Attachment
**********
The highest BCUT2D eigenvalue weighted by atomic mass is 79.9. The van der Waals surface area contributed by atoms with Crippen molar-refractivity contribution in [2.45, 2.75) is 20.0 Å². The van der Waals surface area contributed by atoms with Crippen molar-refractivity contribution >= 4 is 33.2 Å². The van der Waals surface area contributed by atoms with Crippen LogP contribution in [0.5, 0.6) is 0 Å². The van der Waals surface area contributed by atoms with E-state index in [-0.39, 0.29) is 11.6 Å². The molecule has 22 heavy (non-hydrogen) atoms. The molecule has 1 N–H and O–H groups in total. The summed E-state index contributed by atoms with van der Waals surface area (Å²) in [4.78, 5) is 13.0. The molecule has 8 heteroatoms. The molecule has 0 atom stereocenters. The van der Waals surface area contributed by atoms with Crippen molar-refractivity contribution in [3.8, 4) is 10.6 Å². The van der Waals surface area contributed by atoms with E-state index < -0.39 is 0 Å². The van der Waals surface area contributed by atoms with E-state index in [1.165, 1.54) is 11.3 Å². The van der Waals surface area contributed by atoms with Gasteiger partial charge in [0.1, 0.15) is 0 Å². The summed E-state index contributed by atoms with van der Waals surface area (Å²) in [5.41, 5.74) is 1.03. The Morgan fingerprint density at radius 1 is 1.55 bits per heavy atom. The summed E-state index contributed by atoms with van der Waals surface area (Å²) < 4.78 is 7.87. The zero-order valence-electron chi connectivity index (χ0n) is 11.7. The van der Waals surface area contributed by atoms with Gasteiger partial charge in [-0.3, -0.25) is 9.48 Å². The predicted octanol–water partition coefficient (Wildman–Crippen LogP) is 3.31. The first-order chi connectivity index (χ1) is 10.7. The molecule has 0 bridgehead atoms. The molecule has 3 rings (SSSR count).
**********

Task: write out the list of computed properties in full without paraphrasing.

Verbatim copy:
The highest BCUT2D eigenvalue weighted by atomic mass is 79.9. The van der Waals surface area contributed by atoms with Crippen molar-refractivity contribution in [2.45, 2.75) is 20.0 Å². The van der Waals surface area contributed by atoms with Crippen molar-refractivity contribution >= 4 is 33.2 Å². The van der Waals surface area contributed by atoms with Crippen LogP contribution in [0.5, 0.6) is 0 Å². The van der Waals surface area contributed by atoms with E-state index in [-0.39, 0.29) is 11.6 Å². The molecule has 22 heavy (non-hydrogen) atoms. The molecule has 1 N–H and O–H groups in total. The summed E-state index contributed by atoms with van der Waals surface area (Å²) in [4.78, 5) is 13.0. The molecule has 8 heteroatoms. The molecule has 0 atom stereocenters. The van der Waals surface area contributed by atoms with Crippen molar-refractivity contribution in [3.8, 4) is 10.6 Å². The van der Waals surface area contributed by atoms with E-state index < -0.39 is 0 Å². The van der Waals surface area contributed by atoms with E-state index in [1.165, 1.54) is 11.3 Å². The van der Waals surface area contributed by atoms with Gasteiger partial charge in [0.1, 0.15) is 0 Å². The summed E-state index contributed by atoms with van der Waals surface area (Å²) in [5.41, 5.74) is 1.03. The Morgan fingerprint density at radius 1 is 1.55 bits per heavy atom. The summed E-state index contributed by atoms with van der Waals surface area (Å²) < 4.78 is 7.87. The zero-order valence-electron chi connectivity index (χ0n) is 11.7. The van der Waals surface area contributed by atoms with Gasteiger partial charge in [-0.3, -0.25) is 9.48 Å². The predicted octanol–water partition coefficient (Wildman–Crippen LogP) is 3.31. The first-order chi connectivity index (χ1) is 10.7. The molecule has 0 bridgehead atoms. The molecule has 3 rings (SSSR count).